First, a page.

What Authors Really Want

Most authors recognize that in order to get published today, a manuscript must be edited and prepared for publication before it is ever sent for consideration. Most publishers today do not have the staff, the time, or the money to edit a book once it has been accepted, unless, of course, you are one of the elite authors for whom such things are still the norm.
That said, most authors understand that they must have another eye critique and edit their work before it is sent off to a publishing house.

What many authors don’t understand, however, is that an editor’s job is not simply to rave about the work, declare it ready to go, and fix a few spelling and punctuation errors. Any editor worth paying will read the book with a critical eye and provide honest feedback. Editors should not be hired as ego strokers. It is our job to look at the work and find ways to improve it, ways that would be readily apparent to any reader at any decent publishing house.

As a writer, I know how hard it is to put my work out for review, after I’ve slaved over every sentence, nuanced every line, and agonized over the structure, plot, and storyline. But I also know that when I do have other, knowledgeable readers critique my work, I am able to improve my writing in ways that weren’t readily apparent to me.

As an editor, I have frequently encountered those authors who truly want my professional opinion and suggestions. These are the delightful clients, ones for whom I am willing to put in longer hours and more effort. But there are a few authors who seek my advice and then get indignant when I make suggestions for improvement. For these authors, their works are their children, and how dare I criticize what they have created. These are the authors from whom I know I should run, because neither of us will be satisfied: not them with my editing, and not me with their final product.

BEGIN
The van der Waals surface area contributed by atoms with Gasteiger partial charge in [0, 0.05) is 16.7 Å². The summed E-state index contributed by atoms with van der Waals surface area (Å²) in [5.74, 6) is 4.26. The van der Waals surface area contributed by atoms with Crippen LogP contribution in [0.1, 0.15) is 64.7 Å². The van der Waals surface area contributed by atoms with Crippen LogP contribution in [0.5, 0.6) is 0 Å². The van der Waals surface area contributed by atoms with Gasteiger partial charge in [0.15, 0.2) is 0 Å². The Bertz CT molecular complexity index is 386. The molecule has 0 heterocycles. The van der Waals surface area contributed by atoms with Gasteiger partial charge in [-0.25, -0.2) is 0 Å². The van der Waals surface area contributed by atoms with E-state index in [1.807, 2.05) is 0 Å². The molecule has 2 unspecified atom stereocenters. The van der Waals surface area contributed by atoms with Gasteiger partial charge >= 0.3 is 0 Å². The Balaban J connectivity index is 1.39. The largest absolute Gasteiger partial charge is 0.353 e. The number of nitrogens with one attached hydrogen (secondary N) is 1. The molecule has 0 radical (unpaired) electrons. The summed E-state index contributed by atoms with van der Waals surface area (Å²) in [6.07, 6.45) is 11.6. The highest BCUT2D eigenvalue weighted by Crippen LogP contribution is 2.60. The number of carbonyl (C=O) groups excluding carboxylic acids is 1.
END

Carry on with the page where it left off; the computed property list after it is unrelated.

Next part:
But that’s what makes the world go round. Me, with my opinions, and they, with theirs. As an editor, I have to realize that I cannot always edit a work to my vision, but must accommodate the author’s vision first and foremost, but only after I have given my honest opinion, assessment, and suggestions.

Left Coast Crime 2010 Panel

It appears that I have been selected to appear on a panel at the upcoming Left Coast Crime 2010 conference in Los Angeles in March. When I registered to attend, I indicated that I would be willing to serve on a panel if they needed me. Apparently, they need me. I have received word that I will be on a panel, though I don’t know yet which one it will be.

Not a published crime writer yet, I suspect that I will serve as an editing expert. Truth is, I would be delighted to serve in whatever capacity they need, but am most confident in terms of editing. I am working with several clients right now, one of whom is a mystery writer, and teaching courses at UCSD Extension, one of which will be repeated in the Spring: Evil, Vile Villains.

My award-winning friend and author, Meg Gardiner, will also be on a panel at Left Coast Crime 2010. Her presence there was one of the main reasons I registered. Can’t pass up a chance to see her when she’s on the Left Coast! Then, turns out that Lee Child is one of the main presenters. I’ve just “discovered” his books and am eager to hear him speak.

So, time will tell what’s in store for me at Left Coast Crime 2010. I’ll update this blog as I learn more.

Sacrificing the “Little Darlings”

As a writer, it can be difficult to make those edits that you know are necessary to tighten your writing. As an editor, it can be painful to suggest such cuts to an author. Every author has “little darlings”–precious lines that simply make a writer sigh, delighted and satisfied with having written them.

But it is these very little darlings that should be cruelly stricken from your manuscript, scrapped for the sake of the whole. “Oh, I agree, this needs some editing,” an author might say, “but I can’t lose this line. I just can’t.” It’s too precious. Just as a writer must be willing to kill off the protagonist, so must the author be willing to sacrifice those precious lines.